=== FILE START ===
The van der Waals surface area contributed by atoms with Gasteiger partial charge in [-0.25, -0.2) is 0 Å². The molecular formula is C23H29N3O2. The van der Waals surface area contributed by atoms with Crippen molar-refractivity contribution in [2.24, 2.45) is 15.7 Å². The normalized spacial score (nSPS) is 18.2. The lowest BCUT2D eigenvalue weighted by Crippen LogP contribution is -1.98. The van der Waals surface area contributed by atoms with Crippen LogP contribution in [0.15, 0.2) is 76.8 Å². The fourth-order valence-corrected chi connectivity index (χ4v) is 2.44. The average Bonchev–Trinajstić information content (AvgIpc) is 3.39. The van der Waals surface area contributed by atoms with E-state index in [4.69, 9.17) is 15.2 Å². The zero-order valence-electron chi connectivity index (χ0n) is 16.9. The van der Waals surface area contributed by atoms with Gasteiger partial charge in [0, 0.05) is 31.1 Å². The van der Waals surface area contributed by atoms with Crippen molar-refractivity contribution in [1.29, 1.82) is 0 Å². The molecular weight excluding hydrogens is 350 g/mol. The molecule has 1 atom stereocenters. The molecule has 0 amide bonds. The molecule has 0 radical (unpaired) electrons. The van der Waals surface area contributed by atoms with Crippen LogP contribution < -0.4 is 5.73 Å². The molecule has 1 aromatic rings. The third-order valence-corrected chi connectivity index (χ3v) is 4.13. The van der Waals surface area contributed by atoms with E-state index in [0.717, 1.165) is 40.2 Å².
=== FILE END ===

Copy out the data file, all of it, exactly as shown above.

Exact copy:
The van der Waals surface area contributed by atoms with Gasteiger partial charge in [-0.25, -0.2) is 0 Å². The molecular formula is C23H29N3O2. The van der Waals surface area contributed by atoms with Crippen molar-refractivity contribution in [2.24, 2.45) is 15.7 Å². The normalized spacial score (nSPS) is 18.2. The lowest BCUT2D eigenvalue weighted by Crippen LogP contribution is -1.98. The van der Waals surface area contributed by atoms with Crippen LogP contribution in [0.15, 0.2) is 76.8 Å². The fourth-order valence-corrected chi connectivity index (χ4v) is 2.44. The average Bonchev–Trinajstić information content (AvgIpc) is 3.39. The van der Waals surface area contributed by atoms with E-state index in [4.69, 9.17) is 15.2 Å². The zero-order valence-electron chi connectivity index (χ0n) is 16.9. The van der Waals surface area contributed by atoms with Gasteiger partial charge in [0, 0.05) is 31.1 Å². The van der Waals surface area contributed by atoms with Crippen molar-refractivity contribution in [1.29, 1.82) is 0 Å². The molecular weight excluding hydrogens is 350 g/mol. The molecule has 1 atom stereocenters. The molecule has 0 amide bonds. The molecule has 0 radical (unpaired) electrons. The van der Waals surface area contributed by atoms with Crippen LogP contribution < -0.4 is 5.73 Å². The molecule has 1 aromatic rings. The third-order valence-corrected chi connectivity index (χ3v) is 4.13. The van der Waals surface area contributed by atoms with E-state index in [0.717, 1.165) is 40.2 Å².